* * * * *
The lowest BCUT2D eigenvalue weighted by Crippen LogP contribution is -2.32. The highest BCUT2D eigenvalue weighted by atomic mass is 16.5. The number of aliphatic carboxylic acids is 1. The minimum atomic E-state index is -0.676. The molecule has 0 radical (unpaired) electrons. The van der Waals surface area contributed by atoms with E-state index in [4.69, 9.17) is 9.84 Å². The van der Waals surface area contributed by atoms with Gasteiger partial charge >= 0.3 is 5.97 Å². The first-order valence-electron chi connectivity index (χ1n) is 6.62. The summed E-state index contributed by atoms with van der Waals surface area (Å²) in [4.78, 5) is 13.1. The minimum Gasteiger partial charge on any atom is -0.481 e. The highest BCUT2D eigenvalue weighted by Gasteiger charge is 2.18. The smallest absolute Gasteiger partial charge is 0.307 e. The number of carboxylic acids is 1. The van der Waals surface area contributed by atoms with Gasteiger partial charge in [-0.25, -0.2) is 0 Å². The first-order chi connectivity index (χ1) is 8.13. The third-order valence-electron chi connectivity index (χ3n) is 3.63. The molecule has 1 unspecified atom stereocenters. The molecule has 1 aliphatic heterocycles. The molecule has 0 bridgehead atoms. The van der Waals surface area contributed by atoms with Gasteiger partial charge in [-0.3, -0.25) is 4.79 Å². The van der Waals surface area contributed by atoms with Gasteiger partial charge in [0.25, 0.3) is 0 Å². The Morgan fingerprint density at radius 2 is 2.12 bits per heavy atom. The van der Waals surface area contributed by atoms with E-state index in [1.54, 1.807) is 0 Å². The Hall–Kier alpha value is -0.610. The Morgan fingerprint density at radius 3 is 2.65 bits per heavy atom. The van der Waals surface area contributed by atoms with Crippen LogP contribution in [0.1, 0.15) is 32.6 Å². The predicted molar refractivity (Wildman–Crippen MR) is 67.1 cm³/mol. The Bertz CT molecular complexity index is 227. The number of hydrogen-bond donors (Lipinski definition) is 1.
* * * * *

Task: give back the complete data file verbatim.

The lowest BCUT2D eigenvalue weighted by Crippen LogP contribution is -2.32. The highest BCUT2D eigenvalue weighted by atomic mass is 16.5. The number of aliphatic carboxylic acids is 1. The minimum atomic E-state index is -0.676. The molecule has 0 radical (unpaired) electrons. The van der Waals surface area contributed by atoms with E-state index in [4.69, 9.17) is 9.84 Å². The van der Waals surface area contributed by atoms with Gasteiger partial charge >= 0.3 is 5.97 Å². The first-order valence-electron chi connectivity index (χ1n) is 6.62. The summed E-state index contributed by atoms with van der Waals surface area (Å²) in [4.78, 5) is 13.1. The minimum Gasteiger partial charge on any atom is -0.481 e. The highest BCUT2D eigenvalue weighted by Gasteiger charge is 2.18. The smallest absolute Gasteiger partial charge is 0.307 e. The number of carboxylic acids is 1. The van der Waals surface area contributed by atoms with Gasteiger partial charge in [-0.25, -0.2) is 0 Å². The first-order chi connectivity index (χ1) is 8.13. The third-order valence-electron chi connectivity index (χ3n) is 3.63. The molecule has 1 unspecified atom stereocenters. The molecule has 1 aliphatic heterocycles. The molecule has 0 bridgehead atoms. The van der Waals surface area contributed by atoms with Gasteiger partial charge in [-0.3, -0.25) is 4.79 Å². The van der Waals surface area contributed by atoms with Gasteiger partial charge in [0.25, 0.3) is 0 Å². The Morgan fingerprint density at radius 2 is 2.12 bits per heavy atom. The van der Waals surface area contributed by atoms with E-state index in [1.54, 1.807) is 0 Å². The Hall–Kier alpha value is -0.610. The Morgan fingerprint density at radius 3 is 2.65 bits per heavy atom. The van der Waals surface area contributed by atoms with Crippen LogP contribution in [0.1, 0.15) is 32.6 Å². The predicted molar refractivity (Wildman–Crippen MR) is 67.1 cm³/mol. The Bertz CT molecular complexity index is 227. The number of hydrogen-bond donors (Lipinski definition) is 1.